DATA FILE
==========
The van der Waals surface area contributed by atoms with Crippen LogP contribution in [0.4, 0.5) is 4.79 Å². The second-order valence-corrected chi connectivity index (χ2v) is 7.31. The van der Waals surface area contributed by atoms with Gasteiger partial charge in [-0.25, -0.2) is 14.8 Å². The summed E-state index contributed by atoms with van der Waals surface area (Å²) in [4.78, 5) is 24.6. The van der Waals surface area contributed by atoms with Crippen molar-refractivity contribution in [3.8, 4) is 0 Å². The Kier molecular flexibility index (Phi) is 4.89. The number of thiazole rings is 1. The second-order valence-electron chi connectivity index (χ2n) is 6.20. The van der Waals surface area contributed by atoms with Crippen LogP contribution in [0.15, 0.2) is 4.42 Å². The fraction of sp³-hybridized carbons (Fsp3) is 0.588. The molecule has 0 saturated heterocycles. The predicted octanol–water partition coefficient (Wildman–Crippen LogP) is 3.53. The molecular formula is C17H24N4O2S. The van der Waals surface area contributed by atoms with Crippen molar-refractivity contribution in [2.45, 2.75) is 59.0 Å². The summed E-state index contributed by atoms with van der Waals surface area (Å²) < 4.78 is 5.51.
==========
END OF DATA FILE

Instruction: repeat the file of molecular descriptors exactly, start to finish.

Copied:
The van der Waals surface area contributed by atoms with Crippen LogP contribution in [0.4, 0.5) is 4.79 Å². The second-order valence-corrected chi connectivity index (χ2v) is 7.31. The van der Waals surface area contributed by atoms with Gasteiger partial charge in [-0.25, -0.2) is 14.8 Å². The summed E-state index contributed by atoms with van der Waals surface area (Å²) in [4.78, 5) is 24.6. The van der Waals surface area contributed by atoms with Crippen molar-refractivity contribution in [3.8, 4) is 0 Å². The Kier molecular flexibility index (Phi) is 4.89. The number of thiazole rings is 1. The second-order valence-electron chi connectivity index (χ2n) is 6.20. The van der Waals surface area contributed by atoms with Crippen LogP contribution in [0.15, 0.2) is 4.42 Å². The fraction of sp³-hybridized carbons (Fsp3) is 0.588. The molecule has 0 saturated heterocycles. The predicted octanol–water partition coefficient (Wildman–Crippen LogP) is 3.53. The molecular formula is C17H24N4O2S. The van der Waals surface area contributed by atoms with Crippen molar-refractivity contribution in [2.45, 2.75) is 59.0 Å². The summed E-state index contributed by atoms with van der Waals surface area (Å²) < 4.78 is 5.51.